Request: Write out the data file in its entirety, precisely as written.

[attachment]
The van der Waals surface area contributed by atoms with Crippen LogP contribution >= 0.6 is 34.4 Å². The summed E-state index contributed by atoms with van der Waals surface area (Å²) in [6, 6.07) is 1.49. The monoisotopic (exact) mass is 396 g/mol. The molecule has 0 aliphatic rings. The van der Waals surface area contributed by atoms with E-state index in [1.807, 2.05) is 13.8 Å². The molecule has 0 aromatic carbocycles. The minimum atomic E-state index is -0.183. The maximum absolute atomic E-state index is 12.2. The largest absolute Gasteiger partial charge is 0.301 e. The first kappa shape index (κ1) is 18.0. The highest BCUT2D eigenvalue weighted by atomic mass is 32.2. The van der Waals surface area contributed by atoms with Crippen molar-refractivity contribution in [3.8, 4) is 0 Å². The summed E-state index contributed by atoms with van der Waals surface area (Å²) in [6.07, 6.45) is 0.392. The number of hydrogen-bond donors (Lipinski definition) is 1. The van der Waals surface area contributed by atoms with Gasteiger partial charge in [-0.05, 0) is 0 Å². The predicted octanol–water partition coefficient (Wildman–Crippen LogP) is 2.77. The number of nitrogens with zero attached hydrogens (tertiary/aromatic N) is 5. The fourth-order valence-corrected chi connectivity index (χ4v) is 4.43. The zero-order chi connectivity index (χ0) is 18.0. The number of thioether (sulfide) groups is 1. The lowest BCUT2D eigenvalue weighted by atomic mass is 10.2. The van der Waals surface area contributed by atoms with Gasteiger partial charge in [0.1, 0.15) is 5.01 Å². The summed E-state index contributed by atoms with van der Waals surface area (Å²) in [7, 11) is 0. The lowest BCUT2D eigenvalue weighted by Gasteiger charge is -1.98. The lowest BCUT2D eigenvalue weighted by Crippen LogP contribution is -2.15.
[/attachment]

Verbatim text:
The van der Waals surface area contributed by atoms with Crippen LogP contribution >= 0.6 is 34.4 Å². The summed E-state index contributed by atoms with van der Waals surface area (Å²) in [6, 6.07) is 1.49. The monoisotopic (exact) mass is 396 g/mol. The molecule has 0 aliphatic rings. The van der Waals surface area contributed by atoms with E-state index in [1.807, 2.05) is 13.8 Å². The molecule has 0 aromatic carbocycles. The minimum atomic E-state index is -0.183. The maximum absolute atomic E-state index is 12.2. The largest absolute Gasteiger partial charge is 0.301 e. The first kappa shape index (κ1) is 18.0. The highest BCUT2D eigenvalue weighted by atomic mass is 32.2. The van der Waals surface area contributed by atoms with Crippen molar-refractivity contribution in [3.8, 4) is 0 Å². The summed E-state index contributed by atoms with van der Waals surface area (Å²) in [6.07, 6.45) is 0.392. The number of hydrogen-bond donors (Lipinski definition) is 1. The van der Waals surface area contributed by atoms with Gasteiger partial charge in [-0.05, 0) is 0 Å². The predicted octanol–water partition coefficient (Wildman–Crippen LogP) is 2.77. The number of nitrogens with zero attached hydrogens (tertiary/aromatic N) is 5. The fourth-order valence-corrected chi connectivity index (χ4v) is 4.43. The zero-order chi connectivity index (χ0) is 18.0. The number of thioether (sulfide) groups is 1. The lowest BCUT2D eigenvalue weighted by atomic mass is 10.2. The van der Waals surface area contributed by atoms with Gasteiger partial charge in [0.1, 0.15) is 5.01 Å². The summed E-state index contributed by atoms with van der Waals surface area (Å²) in [7, 11) is 0. The lowest BCUT2D eigenvalue weighted by Gasteiger charge is -1.98. The lowest BCUT2D eigenvalue weighted by Crippen LogP contribution is -2.15.